In writing the pop-rock score for “If/Then,” Kitt says he wanted to create something that was emotionally melodic and captured the searching quality inside Elizabeth.

“It grooves in a way that a lot of theater music doesn’t necessarily groove. It’s very hooky,” attests Rapp over the phone. “And Brian’s lyrics are always very accessible and truthful and honest. The poetry is in the simplicity. He’s not writing tons of imagery. He’s writing in very direct ways that people speak, but finding a way to make that a lyric.”

Originally, Kitt and Yorkey conceived “If/Then” to be about a female character in her 20s. But Stone suggested shifting the character’s age to her late 30s.

“Well, it just seems to me that if you’re a little bit older, maybe you’re pushing 40, the stakes are higher because there’s a lot more time gone by,” Yorkey recalls Stone saying. “When you’re 23, you got your whole life ahead of you. You can [mess] up and make mistakes for a decade and still have plenty of time.”

Kitt and Yorkey agreed that making Elizabeth older “could be really compelling.” “Then David says, “Well, Idina Menzel is looking for a new show,” says Yorkey, imitating the producer’s deadpan delivery. “We were like, ‘You could have just led with that!’ ”

As for their more than 20-year collaboration, Yorkey points out that their teaming up on the 100th edition of “The Varsity Show” at Columbia only came about because Yorkey’s roommate and previous songwriting collaborator, Eric Garcetti, now the mayor of Los Angeles, was studying abroad that semester in Africa.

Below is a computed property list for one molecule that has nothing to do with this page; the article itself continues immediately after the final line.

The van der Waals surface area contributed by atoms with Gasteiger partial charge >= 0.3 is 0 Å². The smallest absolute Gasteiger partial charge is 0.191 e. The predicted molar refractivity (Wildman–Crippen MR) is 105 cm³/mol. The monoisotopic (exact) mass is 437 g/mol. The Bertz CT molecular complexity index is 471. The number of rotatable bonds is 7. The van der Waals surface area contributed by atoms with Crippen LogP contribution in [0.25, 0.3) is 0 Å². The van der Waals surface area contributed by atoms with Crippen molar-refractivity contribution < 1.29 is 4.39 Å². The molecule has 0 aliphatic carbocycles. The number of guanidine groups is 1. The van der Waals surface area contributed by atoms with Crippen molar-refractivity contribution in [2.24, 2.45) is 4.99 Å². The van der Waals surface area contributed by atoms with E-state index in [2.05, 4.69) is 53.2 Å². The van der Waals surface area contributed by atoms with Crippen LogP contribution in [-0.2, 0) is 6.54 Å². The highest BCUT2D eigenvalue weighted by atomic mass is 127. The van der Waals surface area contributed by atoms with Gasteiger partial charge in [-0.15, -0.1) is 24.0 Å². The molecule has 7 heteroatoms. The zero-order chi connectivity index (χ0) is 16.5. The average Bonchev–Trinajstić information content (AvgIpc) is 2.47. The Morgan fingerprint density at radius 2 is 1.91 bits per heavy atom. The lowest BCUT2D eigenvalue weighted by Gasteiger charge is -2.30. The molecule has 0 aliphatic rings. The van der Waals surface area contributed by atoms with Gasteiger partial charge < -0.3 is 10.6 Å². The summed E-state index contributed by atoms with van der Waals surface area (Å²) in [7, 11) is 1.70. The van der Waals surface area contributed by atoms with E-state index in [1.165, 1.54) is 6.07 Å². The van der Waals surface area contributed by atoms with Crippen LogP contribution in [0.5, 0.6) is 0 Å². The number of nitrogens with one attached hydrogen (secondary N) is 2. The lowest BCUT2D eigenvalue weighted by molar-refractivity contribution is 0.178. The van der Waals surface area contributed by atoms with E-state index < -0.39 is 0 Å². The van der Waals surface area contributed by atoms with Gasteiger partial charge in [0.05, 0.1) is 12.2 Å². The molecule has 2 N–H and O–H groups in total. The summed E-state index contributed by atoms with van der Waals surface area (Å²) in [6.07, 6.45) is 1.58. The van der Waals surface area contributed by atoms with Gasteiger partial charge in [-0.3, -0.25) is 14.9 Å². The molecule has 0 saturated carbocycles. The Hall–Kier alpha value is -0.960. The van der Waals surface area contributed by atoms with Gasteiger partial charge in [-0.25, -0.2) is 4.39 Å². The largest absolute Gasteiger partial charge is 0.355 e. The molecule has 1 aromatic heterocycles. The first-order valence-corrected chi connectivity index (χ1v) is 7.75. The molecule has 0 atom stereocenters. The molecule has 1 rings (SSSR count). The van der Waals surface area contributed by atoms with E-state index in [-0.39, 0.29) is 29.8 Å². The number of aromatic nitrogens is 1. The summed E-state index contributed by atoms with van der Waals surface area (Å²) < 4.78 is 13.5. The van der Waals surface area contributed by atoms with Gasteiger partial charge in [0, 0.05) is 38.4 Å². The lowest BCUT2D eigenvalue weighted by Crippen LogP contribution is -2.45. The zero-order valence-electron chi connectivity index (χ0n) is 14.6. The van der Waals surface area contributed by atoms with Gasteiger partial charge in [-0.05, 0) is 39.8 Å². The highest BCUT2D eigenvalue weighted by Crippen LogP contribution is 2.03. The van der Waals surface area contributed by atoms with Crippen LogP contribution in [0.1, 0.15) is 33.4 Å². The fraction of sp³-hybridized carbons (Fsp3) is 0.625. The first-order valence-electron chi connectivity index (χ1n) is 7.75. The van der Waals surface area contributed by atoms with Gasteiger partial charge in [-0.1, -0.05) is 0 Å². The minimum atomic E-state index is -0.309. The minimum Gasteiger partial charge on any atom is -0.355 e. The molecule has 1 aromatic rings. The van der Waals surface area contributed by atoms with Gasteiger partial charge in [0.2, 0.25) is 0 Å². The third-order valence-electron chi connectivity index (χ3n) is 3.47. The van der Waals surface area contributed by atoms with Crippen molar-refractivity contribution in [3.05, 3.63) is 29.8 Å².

“I joke around that Eric’s ‘If/Then’ moment is that he’s here with Brian writing musicals, and I’m the mayor of some city,” says Kitt, with a laugh. “No, you’re probably a billionaire on Wall Street!” cracks Yorkey.

Kitt says he believes “living involves making bold choices. You can’t always know how they’re going to turn out, and you can always play that game of wondering what might have been if you had made another decision.”

Indeed, Yorkey adds, “especially as you get older and you have more and more paths and choices behind you, it’s so important to not obsess over those choices but instead say, ‘Well, what’s the path ahead of me? What choices am I going to make now?’ ”


Presented by Broadway in Boston at Boston Opera House, July 5-17. Tickets: starting at $44. 800-982-2787; www. BroadwayInBoston.com

Christopher Wallenberg can be reached at chriswallenberg@gmail.com.